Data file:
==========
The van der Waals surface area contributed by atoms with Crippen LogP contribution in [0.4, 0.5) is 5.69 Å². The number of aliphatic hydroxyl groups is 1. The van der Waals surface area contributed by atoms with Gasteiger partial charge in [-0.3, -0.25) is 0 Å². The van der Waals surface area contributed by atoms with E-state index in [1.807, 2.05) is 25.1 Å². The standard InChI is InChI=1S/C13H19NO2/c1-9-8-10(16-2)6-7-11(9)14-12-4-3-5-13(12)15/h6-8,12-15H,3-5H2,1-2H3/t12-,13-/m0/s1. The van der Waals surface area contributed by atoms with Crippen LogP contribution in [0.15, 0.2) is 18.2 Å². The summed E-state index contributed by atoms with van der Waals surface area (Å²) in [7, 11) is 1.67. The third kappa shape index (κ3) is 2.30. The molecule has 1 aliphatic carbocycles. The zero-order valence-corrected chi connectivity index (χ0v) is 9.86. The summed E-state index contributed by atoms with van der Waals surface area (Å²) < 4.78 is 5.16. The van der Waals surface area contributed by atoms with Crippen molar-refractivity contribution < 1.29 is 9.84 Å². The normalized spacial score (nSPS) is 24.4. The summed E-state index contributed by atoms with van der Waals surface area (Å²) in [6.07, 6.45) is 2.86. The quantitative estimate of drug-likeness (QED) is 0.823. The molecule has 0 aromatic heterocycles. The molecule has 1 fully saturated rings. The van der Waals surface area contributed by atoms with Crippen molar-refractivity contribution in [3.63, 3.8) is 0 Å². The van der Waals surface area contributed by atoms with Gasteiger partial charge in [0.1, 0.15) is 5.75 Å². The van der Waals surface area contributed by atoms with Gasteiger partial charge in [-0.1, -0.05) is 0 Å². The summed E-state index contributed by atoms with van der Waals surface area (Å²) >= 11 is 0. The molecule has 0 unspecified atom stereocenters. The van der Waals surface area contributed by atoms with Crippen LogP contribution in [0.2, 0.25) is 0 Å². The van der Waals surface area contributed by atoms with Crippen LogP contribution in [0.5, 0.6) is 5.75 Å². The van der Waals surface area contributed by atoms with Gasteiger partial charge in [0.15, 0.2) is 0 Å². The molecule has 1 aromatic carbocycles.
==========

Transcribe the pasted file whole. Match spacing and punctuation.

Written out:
The van der Waals surface area contributed by atoms with Crippen LogP contribution in [0.4, 0.5) is 5.69 Å². The number of aliphatic hydroxyl groups is 1. The van der Waals surface area contributed by atoms with Gasteiger partial charge in [-0.3, -0.25) is 0 Å². The van der Waals surface area contributed by atoms with E-state index in [1.807, 2.05) is 25.1 Å². The standard InChI is InChI=1S/C13H19NO2/c1-9-8-10(16-2)6-7-11(9)14-12-4-3-5-13(12)15/h6-8,12-15H,3-5H2,1-2H3/t12-,13-/m0/s1. The van der Waals surface area contributed by atoms with Crippen LogP contribution in [0.15, 0.2) is 18.2 Å². The summed E-state index contributed by atoms with van der Waals surface area (Å²) in [7, 11) is 1.67. The third kappa shape index (κ3) is 2.30. The molecule has 1 aliphatic carbocycles. The zero-order valence-corrected chi connectivity index (χ0v) is 9.86. The summed E-state index contributed by atoms with van der Waals surface area (Å²) < 4.78 is 5.16. The van der Waals surface area contributed by atoms with Crippen molar-refractivity contribution < 1.29 is 9.84 Å². The normalized spacial score (nSPS) is 24.4. The summed E-state index contributed by atoms with van der Waals surface area (Å²) in [6.07, 6.45) is 2.86. The quantitative estimate of drug-likeness (QED) is 0.823. The molecule has 0 aromatic heterocycles. The molecule has 1 fully saturated rings. The van der Waals surface area contributed by atoms with Crippen molar-refractivity contribution in [3.63, 3.8) is 0 Å². The van der Waals surface area contributed by atoms with Gasteiger partial charge in [0.1, 0.15) is 5.75 Å². The van der Waals surface area contributed by atoms with Gasteiger partial charge in [-0.1, -0.05) is 0 Å². The summed E-state index contributed by atoms with van der Waals surface area (Å²) >= 11 is 0. The molecule has 0 unspecified atom stereocenters. The van der Waals surface area contributed by atoms with Crippen LogP contribution in [0.2, 0.25) is 0 Å². The van der Waals surface area contributed by atoms with Crippen LogP contribution in [0.5, 0.6) is 5.75 Å². The van der Waals surface area contributed by atoms with Gasteiger partial charge in [0.15, 0.2) is 0 Å². The molecule has 1 aromatic carbocycles.